Digital Rights Management is a hot issue nowadays. Labels, artists and producers complain that they’re losing money and being denied adequate copyright protection. This has spurred the development of security measures in an attempt to lock up, or at least control, digital content. The problem (if you’re one of the people losing money anyway): there are more people out there intent on breaking the system than there are those intent on saving it.
The inevitable question that comes to mind: should DRM advocates just accept that the concept, although still relatively new, is fast on its way to being an anachronism unless modified in light of the Web’s increasingly communal culture?
With every new protective technology comes the codes to promptly break it; with every new security measure comes the tools to infiltrate it; and with every step forward, the road to strictly proprietary digital content just seems to get longer. There’s a strong cyber community out there that believes that the Web should be an open forum of shared information. And this community is willing, even waiting, to fight back against those who thwart the course of its mission.
The situation really isn’t that dissimilar to the ideals that spurred on Robin Hood and his band of thieves — take from the rich and give to the poor; or in this case to the greater community.
Of course there are exceptions, and not all artists are against the idea of doing away with DRM. One film project that is actually using the idea of open content to its advantage, and in fact as its basis, is A Swarm of Angels.
Conceived of by digital filmmaker, Matt Hanson, A Swarm of Angels is a revolutionary, futuristic film project, the aim of which is to create a £1 million film that will be distributed to over one million people using the Internet and a global community of members. The film will not be protected by any DRM, will be freely shareable, and will not be created for profit — all proceeds will go towards the next free community production.
What’s noteworthy about Hanson’s endeavor is that not only is the film to be freely distributed, but also its creation necessitates a high amount of interactivity and community involvement.
People interested in becoming members pay a fee of £25, which allows them to influence production and development by having a say in creative decisions. They can even contribute more directly by joining the crew if they have the talent.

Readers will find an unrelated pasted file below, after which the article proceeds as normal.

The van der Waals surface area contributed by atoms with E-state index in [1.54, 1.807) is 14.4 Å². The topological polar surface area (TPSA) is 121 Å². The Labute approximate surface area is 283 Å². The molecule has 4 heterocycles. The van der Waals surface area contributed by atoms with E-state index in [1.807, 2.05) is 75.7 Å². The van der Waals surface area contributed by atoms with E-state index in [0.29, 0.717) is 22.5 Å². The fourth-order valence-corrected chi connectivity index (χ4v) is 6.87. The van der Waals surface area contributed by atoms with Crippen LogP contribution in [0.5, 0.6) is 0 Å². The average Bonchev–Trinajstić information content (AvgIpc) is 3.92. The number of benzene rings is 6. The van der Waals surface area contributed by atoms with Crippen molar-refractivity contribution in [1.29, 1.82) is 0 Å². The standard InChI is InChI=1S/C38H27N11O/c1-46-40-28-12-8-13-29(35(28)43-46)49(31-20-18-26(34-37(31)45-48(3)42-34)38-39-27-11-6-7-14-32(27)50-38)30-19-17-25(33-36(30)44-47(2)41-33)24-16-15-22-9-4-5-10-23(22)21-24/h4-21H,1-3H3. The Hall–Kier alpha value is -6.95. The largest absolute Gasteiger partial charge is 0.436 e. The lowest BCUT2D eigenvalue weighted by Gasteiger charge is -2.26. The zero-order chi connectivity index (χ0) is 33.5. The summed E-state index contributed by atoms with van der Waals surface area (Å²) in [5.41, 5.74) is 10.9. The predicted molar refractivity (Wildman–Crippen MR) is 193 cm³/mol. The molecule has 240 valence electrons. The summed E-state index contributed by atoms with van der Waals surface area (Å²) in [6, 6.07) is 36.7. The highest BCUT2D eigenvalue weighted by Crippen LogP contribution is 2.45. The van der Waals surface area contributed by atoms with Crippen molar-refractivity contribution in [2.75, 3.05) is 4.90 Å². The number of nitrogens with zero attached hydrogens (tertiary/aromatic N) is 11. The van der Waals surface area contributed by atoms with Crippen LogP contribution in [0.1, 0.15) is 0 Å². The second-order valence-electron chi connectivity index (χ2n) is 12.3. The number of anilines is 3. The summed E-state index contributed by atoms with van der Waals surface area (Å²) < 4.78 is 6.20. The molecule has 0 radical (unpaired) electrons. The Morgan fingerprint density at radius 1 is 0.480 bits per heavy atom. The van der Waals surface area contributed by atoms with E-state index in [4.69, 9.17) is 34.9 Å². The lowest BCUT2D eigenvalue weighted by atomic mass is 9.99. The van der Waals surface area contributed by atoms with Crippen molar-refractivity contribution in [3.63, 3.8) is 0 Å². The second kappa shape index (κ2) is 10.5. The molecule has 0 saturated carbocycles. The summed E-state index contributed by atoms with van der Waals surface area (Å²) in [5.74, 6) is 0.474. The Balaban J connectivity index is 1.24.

Two pitches are being developed, based on member input into initial drafts written by Hanson: The Unfold — a story about a disaffected musician who receives a phone call from his mother, who everyone believed died a decade ago, triggering a search to rescue her; and Glitch — a story about a neglected housewife, a voyeuristic cable operator and a videogame artist who all make a connection. The decision about which project will go onto the production stage will be made by the member community.
“This type of participate content is the missing link between the top-down approach of traditional media creation and the bottom-up nature of user-generated content,” writes Hanson.
The project has been divided into five phases. Phase 2 was most recently completed, during which the scripts and visual development for both pitches, as well as a teaser and promotional material, were all created. Each successive phase aims to recruit more members and correspondingly to raise more money, with the aim for Phase 5 being to recruit 50,000 ‘angels’ and raise £1,250,000.
In keeping with the spirit of the project, Hanson has so far been resistant to publicity through offline media, relying on the blogosphere and online publications to spread the word. So far he seems to be making his mark. Forbes.com has cited him as a person likely to ‘Change the World,’ while The Guardian Guide dubbed the process “revolutionary and fun.”
Once the project is completed, it will be licensed under the Creative Commons, which will allow it to be downloaded and remixed.
Hanson’s reasoning behind creating such a project is: “You can’t control media these days. You need to go with it, rather than fight it. We’re part of the remix generation, with the DIY digital tools to make our own digital media, whether that’s film, music, or whatever.” Do you agree with his ideas? Are interactively created open source films a transitory trend, or do you think a project like A Swarm of Angels could really be shaping the future of film? Are there perhaps any other trends you foresee in this area?